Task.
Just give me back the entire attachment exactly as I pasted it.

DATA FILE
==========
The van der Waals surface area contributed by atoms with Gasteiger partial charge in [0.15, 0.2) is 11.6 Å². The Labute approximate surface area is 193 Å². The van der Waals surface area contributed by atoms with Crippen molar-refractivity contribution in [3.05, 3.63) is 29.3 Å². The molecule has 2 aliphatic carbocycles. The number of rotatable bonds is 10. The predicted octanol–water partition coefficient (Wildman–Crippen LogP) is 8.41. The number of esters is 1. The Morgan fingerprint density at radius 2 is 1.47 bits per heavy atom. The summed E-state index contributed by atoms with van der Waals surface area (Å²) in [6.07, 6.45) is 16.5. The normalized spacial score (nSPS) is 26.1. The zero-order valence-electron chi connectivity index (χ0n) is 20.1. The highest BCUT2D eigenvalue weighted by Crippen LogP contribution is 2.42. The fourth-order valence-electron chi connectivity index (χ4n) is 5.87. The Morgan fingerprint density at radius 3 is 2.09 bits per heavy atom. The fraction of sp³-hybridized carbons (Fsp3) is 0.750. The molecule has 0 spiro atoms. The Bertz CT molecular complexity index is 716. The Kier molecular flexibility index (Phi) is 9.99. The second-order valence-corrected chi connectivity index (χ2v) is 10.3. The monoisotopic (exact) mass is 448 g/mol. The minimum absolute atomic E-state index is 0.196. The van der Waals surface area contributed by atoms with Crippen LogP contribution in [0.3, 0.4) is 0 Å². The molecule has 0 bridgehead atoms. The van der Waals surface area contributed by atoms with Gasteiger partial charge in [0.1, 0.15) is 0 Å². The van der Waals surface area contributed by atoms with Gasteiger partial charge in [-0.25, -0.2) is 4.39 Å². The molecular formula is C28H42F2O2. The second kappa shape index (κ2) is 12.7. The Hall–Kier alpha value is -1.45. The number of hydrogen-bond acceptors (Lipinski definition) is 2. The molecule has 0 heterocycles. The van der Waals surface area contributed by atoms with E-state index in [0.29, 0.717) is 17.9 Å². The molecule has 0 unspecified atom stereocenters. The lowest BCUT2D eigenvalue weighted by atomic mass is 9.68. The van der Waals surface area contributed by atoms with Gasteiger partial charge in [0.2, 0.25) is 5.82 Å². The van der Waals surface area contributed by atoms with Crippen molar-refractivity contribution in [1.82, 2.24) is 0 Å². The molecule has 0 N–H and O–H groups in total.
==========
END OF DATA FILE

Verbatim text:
The van der Waals surface area contributed by atoms with Gasteiger partial charge in [0.15, 0.2) is 11.6 Å². The Labute approximate surface area is 193 Å². The van der Waals surface area contributed by atoms with Crippen molar-refractivity contribution in [3.05, 3.63) is 29.3 Å². The molecule has 2 aliphatic carbocycles. The number of rotatable bonds is 10. The predicted octanol–water partition coefficient (Wildman–Crippen LogP) is 8.41. The number of esters is 1. The Morgan fingerprint density at radius 2 is 1.47 bits per heavy atom. The summed E-state index contributed by atoms with van der Waals surface area (Å²) in [6.07, 6.45) is 16.5. The normalized spacial score (nSPS) is 26.1. The zero-order valence-electron chi connectivity index (χ0n) is 20.1. The highest BCUT2D eigenvalue weighted by Crippen LogP contribution is 2.42. The fourth-order valence-electron chi connectivity index (χ4n) is 5.87. The Morgan fingerprint density at radius 3 is 2.09 bits per heavy atom. The fraction of sp³-hybridized carbons (Fsp3) is 0.750. The molecule has 0 spiro atoms. The Bertz CT molecular complexity index is 716. The Kier molecular flexibility index (Phi) is 9.99. The second-order valence-corrected chi connectivity index (χ2v) is 10.3. The monoisotopic (exact) mass is 448 g/mol. The minimum absolute atomic E-state index is 0.196. The van der Waals surface area contributed by atoms with Crippen LogP contribution in [0.3, 0.4) is 0 Å². The molecule has 0 bridgehead atoms. The van der Waals surface area contributed by atoms with Gasteiger partial charge in [0.1, 0.15) is 0 Å². The van der Waals surface area contributed by atoms with Gasteiger partial charge in [-0.25, -0.2) is 4.39 Å². The molecular formula is C28H42F2O2. The second kappa shape index (κ2) is 12.7. The Hall–Kier alpha value is -1.45. The number of hydrogen-bond acceptors (Lipinski definition) is 2. The molecule has 0 heterocycles. The van der Waals surface area contributed by atoms with E-state index in [0.29, 0.717) is 17.9 Å². The molecule has 0 unspecified atom stereocenters. The lowest BCUT2D eigenvalue weighted by atomic mass is 9.68. The van der Waals surface area contributed by atoms with Gasteiger partial charge in [0.2, 0.25) is 5.82 Å². The van der Waals surface area contributed by atoms with Crippen molar-refractivity contribution in [1.82, 2.24) is 0 Å². The molecule has 0 N–H and O–H groups in total.